Republican vice presidential nominee Dan Quayle attacked the top of the Democratic ticket Saturday at a rally in the GOP stronghold of Orange County, saying Americans would reject "another Jimmy Carter."
Quayle, speaking to about 1,000 people in the exclusive enclave at the edge of Lake Mission Viejo, drew cheers when he called Massachusetts Gov. Micheal Dukakis an inexperienced leader whose liberal policies would "wreck economic prosperity at home and wreak havoc with peace aboard."Quayle predicted victory for him and GOP presidential nominee George Bush, saying, "We are not going to elect another Jimmy Carter," and charging that Dukakis would return the nation to high inflation and interest rates that plagued the last Democratic administration.
There were only brief reminders of the controversies that have dogged the Quayle candidacy and first solo campaign effort, a tour that has seen the 41-year-old Indiana senator hounded by questions about his military record, his academic past, a resume that fudged his experience in Indiana state government and his link to a 1980 sex scandal.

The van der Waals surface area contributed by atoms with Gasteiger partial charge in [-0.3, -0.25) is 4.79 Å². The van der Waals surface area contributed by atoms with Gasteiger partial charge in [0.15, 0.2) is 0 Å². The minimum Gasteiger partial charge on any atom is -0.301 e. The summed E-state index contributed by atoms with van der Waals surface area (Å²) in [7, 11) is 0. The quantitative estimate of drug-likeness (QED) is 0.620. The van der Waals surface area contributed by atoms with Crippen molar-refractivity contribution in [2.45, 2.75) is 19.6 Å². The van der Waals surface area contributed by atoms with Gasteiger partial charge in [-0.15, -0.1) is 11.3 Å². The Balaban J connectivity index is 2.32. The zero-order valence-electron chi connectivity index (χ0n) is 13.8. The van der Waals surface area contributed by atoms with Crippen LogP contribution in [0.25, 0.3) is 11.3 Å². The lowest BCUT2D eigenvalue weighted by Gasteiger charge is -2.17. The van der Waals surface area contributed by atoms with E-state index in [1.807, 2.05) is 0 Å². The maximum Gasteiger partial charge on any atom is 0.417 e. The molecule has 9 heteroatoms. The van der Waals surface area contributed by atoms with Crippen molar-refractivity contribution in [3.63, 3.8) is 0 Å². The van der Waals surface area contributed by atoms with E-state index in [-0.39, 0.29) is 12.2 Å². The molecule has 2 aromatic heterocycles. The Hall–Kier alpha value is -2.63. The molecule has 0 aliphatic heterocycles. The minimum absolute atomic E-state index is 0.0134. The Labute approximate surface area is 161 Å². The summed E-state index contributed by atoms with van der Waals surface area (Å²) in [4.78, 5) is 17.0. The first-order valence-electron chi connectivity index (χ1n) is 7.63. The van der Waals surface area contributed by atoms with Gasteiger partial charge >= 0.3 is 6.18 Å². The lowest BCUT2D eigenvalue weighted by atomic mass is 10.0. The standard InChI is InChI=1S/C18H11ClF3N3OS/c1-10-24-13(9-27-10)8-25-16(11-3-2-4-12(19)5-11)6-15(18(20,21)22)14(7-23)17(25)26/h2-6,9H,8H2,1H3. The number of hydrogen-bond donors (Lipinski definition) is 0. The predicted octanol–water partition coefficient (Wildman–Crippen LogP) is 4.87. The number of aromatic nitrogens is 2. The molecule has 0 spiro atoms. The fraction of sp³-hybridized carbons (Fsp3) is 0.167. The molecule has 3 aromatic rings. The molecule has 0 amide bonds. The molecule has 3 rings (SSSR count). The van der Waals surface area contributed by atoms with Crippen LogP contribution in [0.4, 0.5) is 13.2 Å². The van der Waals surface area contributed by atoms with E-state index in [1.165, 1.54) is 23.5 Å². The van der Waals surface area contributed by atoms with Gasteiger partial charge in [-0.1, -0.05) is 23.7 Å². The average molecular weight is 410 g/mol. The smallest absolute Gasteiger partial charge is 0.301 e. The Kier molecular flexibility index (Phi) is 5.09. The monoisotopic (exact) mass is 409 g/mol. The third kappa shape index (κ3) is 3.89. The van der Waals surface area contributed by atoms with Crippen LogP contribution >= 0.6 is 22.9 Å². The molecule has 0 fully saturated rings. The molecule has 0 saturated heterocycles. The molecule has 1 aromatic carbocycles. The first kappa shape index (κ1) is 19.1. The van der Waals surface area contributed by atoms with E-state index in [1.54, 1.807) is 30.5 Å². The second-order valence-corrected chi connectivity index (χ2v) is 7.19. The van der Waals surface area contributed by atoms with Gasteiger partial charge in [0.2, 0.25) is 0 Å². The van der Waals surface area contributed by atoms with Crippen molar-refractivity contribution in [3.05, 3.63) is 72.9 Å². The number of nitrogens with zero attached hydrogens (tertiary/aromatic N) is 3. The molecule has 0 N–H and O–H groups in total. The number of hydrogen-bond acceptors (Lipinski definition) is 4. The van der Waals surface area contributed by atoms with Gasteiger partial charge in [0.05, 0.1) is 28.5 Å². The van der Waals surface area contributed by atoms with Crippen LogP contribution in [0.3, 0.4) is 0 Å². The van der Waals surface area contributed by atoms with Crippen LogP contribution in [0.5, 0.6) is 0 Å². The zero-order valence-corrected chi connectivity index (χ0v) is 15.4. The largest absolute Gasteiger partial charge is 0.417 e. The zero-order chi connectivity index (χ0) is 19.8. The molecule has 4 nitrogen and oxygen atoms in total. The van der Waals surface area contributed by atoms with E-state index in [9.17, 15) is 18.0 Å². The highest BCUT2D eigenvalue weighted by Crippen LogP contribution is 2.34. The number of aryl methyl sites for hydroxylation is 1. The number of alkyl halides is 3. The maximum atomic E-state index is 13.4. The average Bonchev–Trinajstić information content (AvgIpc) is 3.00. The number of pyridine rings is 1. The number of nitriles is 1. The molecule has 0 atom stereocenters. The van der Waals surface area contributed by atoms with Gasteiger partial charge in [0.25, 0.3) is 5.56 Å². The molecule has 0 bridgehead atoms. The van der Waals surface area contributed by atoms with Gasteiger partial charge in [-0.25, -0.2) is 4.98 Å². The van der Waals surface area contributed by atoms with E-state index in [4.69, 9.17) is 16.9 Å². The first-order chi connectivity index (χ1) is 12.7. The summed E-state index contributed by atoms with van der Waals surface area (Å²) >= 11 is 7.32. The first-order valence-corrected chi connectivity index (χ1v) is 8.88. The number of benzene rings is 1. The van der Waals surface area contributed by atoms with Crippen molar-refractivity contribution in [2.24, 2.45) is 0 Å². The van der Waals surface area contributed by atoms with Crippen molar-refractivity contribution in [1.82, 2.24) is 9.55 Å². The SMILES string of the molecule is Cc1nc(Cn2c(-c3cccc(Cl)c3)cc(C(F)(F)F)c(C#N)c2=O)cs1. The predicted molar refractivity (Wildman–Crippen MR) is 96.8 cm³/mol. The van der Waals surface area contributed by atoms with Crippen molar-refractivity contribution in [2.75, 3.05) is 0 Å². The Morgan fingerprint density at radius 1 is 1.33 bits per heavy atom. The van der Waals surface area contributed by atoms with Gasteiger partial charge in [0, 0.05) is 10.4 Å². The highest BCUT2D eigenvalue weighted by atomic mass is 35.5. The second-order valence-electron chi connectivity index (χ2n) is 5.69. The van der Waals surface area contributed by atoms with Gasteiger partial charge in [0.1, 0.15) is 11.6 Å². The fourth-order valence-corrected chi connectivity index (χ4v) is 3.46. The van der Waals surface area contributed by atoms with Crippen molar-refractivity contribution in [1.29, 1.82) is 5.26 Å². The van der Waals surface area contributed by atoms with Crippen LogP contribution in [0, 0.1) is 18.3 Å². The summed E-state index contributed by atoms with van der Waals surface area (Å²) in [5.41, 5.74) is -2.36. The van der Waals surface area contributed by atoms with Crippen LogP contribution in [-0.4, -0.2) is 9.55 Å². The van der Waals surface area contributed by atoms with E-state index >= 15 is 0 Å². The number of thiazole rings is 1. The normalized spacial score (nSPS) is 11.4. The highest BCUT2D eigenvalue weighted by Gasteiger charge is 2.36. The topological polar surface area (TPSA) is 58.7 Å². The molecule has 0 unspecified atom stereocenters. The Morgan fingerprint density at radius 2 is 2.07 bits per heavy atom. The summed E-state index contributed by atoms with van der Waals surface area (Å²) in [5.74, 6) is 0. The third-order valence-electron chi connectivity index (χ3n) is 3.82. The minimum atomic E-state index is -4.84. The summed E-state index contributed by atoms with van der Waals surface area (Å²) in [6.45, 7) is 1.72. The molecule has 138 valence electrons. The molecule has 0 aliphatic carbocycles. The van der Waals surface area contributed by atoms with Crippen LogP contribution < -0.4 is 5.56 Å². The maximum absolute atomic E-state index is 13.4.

Quayle told reporters he was pleased with his tour's reception and added, "I feel there's a tremendous enthusiasm building out there."
Quayle, whose first campaign tour included Montana, South Dakota and Utah Friday, flew Saturday afternoon to Sacramento, where he paid a quick visit to the California State Fair. He was scheduled to spend the night in California's capital, then fly back to Washington, D.C., Sunday.
Vice President George Bush, meanwhile, spent Saturday in Texas emphasizing his determination to go all-out to win what James Baker, his campaign chief, termed the must-win state of all must-win states.
"I mean to run hard, I mean to fight hard and I mean to win Texas," Bush told a rally of party workers at Houston hotel.
Speaking later to a reunion of the 2nd Marine Corps Division in Dallas, Bush stressed America's leadership in protecting democracy around the globe and accused Democratic rival Michael Dukakis of being weak on defense issues.
"Peace through strength is more than a slogan," Bush told 700 people at the Fairmont Hotel. "It's a policy that works, the only policy that works. In this day and age, we've got to stop war."